Astronomy Picture of the Day (APOD) has a calendar on which you can find the APOT picture of the day for your birthday, from June 1995 - present. 

The years in the chart are entered in vivid DayGlo-like colors, perfect to acknowledge a birthday. And October is a pumpkin Halloween orange.

Another treat for you, on your birthday. Happy Birthday.

Wednesday, June 29, 2022

Friday Poem And Annoucement

Environmental & Science Education, Poetry, Art & Environment

Ed Hessler

First, I will be away from the blog for a few days starting today (June 20) perhaps returning Saturday, the reason for this very early Friday poem.

Duckweed by Richard Luftig. 

Information about Luftig is found below the poem.


Hidden Right Under Our Noses: Champagne Physics

Environmental & Science Education, STEM, Nature of Science, History of Science

Ed Hessler

--Champagne should be considered a ‘mini’ laboratory for the physics of fluids.”--Physicist Robert Georges (New Scientist; quoted in NatureBriefing June 6 2022)

Both the original research report on shock waves produced when champagne bottles are uncorked, published in Physics of Fluids and a popular account in New Scientist, are behind paywalls but the press release from the American Institute of Physics (AIP) is available. It includes a "time sequence of photographs showing details of a cork expelled from a champagne bottleneck stored at 20 degrees Celsius" (68 Degrees Fahrenheit) in the first millisecond.

In science as knowledge grows and measuring tools have progressed this phrase captures the change that has occurred: "there is much more that comes out of the pop than meets the senses." Further research is planned on the effects of temperature, volume, bottleneck diameter, the physicochemical processes, e.g., "how supersonic flow is affected by ice particle formations caused by the drastic temperature drop as the fizz ejects from the bottle."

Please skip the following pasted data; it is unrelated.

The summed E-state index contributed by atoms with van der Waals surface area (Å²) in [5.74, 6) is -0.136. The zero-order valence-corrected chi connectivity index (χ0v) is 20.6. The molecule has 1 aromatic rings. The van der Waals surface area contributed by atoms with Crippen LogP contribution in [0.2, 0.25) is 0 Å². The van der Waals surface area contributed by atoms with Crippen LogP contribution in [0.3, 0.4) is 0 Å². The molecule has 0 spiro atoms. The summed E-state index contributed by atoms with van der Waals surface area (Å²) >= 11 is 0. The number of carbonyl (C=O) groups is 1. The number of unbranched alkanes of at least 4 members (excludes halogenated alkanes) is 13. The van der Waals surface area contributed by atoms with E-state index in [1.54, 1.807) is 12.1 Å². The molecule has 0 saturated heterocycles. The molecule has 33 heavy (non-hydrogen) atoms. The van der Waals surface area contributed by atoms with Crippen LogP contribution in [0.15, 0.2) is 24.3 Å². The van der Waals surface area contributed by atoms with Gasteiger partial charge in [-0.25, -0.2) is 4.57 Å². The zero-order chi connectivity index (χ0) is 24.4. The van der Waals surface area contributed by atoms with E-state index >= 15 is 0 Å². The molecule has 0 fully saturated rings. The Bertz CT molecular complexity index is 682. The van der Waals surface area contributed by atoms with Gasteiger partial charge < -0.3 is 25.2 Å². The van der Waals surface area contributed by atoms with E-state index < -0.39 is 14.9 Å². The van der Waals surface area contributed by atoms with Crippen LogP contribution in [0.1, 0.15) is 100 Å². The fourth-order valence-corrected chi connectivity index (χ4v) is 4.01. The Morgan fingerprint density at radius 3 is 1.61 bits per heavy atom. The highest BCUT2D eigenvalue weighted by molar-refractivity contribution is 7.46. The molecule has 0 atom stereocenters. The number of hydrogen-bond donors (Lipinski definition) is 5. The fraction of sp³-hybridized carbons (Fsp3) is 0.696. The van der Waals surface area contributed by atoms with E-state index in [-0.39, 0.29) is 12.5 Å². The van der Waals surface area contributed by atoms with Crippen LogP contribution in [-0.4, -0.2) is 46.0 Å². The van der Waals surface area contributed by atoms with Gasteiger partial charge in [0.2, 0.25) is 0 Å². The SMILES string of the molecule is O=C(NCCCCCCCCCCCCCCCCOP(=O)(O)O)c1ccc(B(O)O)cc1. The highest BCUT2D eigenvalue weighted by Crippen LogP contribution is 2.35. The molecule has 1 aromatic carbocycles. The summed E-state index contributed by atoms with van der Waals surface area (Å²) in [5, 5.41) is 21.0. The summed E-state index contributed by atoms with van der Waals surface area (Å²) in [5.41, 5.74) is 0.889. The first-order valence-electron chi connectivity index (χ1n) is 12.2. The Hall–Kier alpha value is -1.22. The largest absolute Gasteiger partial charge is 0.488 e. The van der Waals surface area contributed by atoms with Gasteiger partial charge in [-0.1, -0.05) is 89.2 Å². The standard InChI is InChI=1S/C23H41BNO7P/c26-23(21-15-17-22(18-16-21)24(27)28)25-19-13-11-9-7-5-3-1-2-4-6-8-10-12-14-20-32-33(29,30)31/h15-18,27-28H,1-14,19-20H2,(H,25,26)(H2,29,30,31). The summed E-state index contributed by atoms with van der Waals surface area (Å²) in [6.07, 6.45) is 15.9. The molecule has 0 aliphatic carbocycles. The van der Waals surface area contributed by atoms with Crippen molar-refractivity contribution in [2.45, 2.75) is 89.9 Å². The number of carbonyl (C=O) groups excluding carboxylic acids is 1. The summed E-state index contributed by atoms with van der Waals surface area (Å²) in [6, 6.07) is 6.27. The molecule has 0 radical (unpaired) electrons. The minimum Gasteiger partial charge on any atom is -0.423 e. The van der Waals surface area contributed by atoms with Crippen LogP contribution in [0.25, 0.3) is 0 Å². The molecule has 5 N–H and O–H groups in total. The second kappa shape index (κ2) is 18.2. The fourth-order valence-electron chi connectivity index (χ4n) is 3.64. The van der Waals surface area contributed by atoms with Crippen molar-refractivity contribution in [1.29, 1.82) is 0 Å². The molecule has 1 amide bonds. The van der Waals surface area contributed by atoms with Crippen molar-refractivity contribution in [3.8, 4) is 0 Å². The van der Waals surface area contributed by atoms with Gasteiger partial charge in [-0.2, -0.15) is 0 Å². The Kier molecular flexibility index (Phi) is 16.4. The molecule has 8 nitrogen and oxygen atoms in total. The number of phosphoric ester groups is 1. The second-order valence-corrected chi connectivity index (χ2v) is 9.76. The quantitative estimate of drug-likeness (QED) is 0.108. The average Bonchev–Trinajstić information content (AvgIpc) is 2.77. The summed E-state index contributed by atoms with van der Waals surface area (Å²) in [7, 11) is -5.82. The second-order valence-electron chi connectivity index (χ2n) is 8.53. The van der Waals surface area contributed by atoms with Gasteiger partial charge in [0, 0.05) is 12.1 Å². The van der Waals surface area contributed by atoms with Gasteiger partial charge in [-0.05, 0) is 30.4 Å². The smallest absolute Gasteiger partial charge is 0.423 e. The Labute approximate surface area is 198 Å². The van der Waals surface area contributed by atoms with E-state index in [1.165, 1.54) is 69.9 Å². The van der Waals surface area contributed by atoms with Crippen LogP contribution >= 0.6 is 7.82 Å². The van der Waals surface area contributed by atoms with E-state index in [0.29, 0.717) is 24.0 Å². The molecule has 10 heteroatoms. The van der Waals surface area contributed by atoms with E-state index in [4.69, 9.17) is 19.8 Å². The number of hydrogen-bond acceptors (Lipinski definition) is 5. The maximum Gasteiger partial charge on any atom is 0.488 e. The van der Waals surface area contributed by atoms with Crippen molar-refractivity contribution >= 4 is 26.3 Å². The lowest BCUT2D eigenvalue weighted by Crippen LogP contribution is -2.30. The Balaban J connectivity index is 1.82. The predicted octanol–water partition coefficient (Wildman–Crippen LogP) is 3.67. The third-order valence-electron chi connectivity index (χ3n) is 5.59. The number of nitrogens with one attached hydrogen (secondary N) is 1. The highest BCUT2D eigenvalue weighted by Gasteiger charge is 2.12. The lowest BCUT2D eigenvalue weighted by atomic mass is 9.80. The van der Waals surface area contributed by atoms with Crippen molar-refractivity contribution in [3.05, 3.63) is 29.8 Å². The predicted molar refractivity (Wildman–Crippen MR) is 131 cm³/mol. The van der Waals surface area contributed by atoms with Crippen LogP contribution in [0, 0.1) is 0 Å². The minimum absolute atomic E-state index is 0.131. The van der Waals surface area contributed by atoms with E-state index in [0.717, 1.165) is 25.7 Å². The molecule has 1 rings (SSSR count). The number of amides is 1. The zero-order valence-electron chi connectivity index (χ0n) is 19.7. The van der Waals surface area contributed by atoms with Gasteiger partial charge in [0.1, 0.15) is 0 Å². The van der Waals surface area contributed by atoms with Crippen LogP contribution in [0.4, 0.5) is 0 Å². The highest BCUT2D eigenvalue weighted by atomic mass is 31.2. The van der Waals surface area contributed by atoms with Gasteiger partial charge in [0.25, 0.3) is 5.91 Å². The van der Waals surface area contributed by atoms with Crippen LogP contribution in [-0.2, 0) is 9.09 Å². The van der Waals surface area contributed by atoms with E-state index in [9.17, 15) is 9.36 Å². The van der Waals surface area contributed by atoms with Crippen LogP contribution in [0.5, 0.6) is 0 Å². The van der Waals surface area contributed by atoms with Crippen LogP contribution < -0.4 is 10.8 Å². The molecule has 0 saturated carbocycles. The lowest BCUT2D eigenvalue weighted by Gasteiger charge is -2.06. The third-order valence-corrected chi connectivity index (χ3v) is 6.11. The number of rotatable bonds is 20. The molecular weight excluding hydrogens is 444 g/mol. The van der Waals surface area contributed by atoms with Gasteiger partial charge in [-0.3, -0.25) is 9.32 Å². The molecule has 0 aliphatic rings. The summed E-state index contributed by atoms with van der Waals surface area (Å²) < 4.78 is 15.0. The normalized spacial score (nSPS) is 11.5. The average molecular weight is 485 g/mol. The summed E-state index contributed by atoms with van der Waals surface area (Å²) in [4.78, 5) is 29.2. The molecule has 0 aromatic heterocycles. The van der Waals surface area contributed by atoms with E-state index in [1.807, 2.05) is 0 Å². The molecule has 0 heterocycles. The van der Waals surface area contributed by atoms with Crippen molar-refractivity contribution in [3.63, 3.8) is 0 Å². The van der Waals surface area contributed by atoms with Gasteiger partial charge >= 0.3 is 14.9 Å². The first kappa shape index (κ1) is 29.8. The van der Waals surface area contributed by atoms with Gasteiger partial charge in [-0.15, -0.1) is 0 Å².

Co-author Gerard Liger-Belair (Universite de Reims Champagne-Ardenne) made this remark, "'Who could have imagined he complex and aesthetic phenomenon hidden behind such a common situation experienced by any one of us?'"

The champagne bottle IS a mini-laboratory. There are likely still many scientific problems that appear common. They can be explored scientifically when you have the know how, training and education, understanding of a field, the equipment that allows you to get beyond the constraints of your sense, AND the curiosity to  notice and then to investigate them.

Here is the AIP press release with more details and insights this research may provide..

 

 

 


Tuesday, June 28, 2022

A Unique Hunting Strategy By A Small Population of Polar Bears

Environmental & Science Education, STEM, Behavior, Nature, Wildlife, Sustainability, Biodiversity, Climate Change, Global Change, Biological Evolution

Ed Hessler

It was good to find a short report about the finding of an isolated polar bear population which has developed a hunting strategy that allows them to survive in an area free of sea ice for part of the year. I'd heard about it and was interested.

The scientific report is a bit of bitter and sweet. The bitter is a reminder of what we have done to  the earth's atmosphere; the sweet, at least for the time being, is a solution found by these magnificent bears, so appropriately bearing the scientific name of Ursus maritimus. The sea bear.

The original paper is behind a subscription paywall in the journal Science.